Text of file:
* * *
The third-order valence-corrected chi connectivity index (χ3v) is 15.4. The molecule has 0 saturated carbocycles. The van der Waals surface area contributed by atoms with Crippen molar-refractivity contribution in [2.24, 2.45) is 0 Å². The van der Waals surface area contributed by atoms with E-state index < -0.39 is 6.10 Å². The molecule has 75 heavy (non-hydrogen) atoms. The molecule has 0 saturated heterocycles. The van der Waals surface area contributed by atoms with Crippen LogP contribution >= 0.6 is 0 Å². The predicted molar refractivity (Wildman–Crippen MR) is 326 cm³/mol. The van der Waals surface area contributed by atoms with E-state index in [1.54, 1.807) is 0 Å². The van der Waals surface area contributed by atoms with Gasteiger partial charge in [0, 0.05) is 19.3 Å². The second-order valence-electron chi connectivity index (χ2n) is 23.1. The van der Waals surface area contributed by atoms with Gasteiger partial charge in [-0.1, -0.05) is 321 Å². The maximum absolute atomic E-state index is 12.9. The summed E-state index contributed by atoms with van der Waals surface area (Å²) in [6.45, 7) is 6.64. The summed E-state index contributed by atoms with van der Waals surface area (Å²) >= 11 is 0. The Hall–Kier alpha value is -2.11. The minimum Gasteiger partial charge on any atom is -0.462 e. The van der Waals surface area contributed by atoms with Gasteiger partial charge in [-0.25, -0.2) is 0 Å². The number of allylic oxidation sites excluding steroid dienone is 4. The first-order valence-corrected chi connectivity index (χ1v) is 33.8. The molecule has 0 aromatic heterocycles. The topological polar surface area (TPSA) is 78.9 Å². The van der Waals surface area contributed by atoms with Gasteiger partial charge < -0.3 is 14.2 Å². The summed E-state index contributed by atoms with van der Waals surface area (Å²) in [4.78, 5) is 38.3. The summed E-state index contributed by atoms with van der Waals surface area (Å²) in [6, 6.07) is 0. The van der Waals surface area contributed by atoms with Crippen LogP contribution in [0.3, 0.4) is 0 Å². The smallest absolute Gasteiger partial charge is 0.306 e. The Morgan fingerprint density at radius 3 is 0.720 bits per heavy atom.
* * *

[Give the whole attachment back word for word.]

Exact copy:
The third-order valence-corrected chi connectivity index (χ3v) is 15.4. The molecule has 0 saturated carbocycles. The van der Waals surface area contributed by atoms with Crippen molar-refractivity contribution in [2.24, 2.45) is 0 Å². The van der Waals surface area contributed by atoms with E-state index < -0.39 is 6.10 Å². The molecule has 75 heavy (non-hydrogen) atoms. The molecule has 0 saturated heterocycles. The van der Waals surface area contributed by atoms with Crippen LogP contribution >= 0.6 is 0 Å². The predicted molar refractivity (Wildman–Crippen MR) is 326 cm³/mol. The van der Waals surface area contributed by atoms with E-state index in [1.54, 1.807) is 0 Å². The van der Waals surface area contributed by atoms with Gasteiger partial charge in [0, 0.05) is 19.3 Å². The second-order valence-electron chi connectivity index (χ2n) is 23.1. The van der Waals surface area contributed by atoms with Gasteiger partial charge in [-0.1, -0.05) is 321 Å². The maximum absolute atomic E-state index is 12.9. The summed E-state index contributed by atoms with van der Waals surface area (Å²) in [6.45, 7) is 6.64. The summed E-state index contributed by atoms with van der Waals surface area (Å²) >= 11 is 0. The Hall–Kier alpha value is -2.11. The minimum Gasteiger partial charge on any atom is -0.462 e. The van der Waals surface area contributed by atoms with Gasteiger partial charge in [-0.25, -0.2) is 0 Å². The number of allylic oxidation sites excluding steroid dienone is 4. The first-order valence-corrected chi connectivity index (χ1v) is 33.8. The molecule has 0 aromatic heterocycles. The topological polar surface area (TPSA) is 78.9 Å². The van der Waals surface area contributed by atoms with Gasteiger partial charge < -0.3 is 14.2 Å². The summed E-state index contributed by atoms with van der Waals surface area (Å²) in [4.78, 5) is 38.3. The summed E-state index contributed by atoms with van der Waals surface area (Å²) in [6, 6.07) is 0. The van der Waals surface area contributed by atoms with Crippen LogP contribution in [0.3, 0.4) is 0 Å². The smallest absolute Gasteiger partial charge is 0.306 e. The Morgan fingerprint density at radius 3 is 0.720 bits per heavy atom.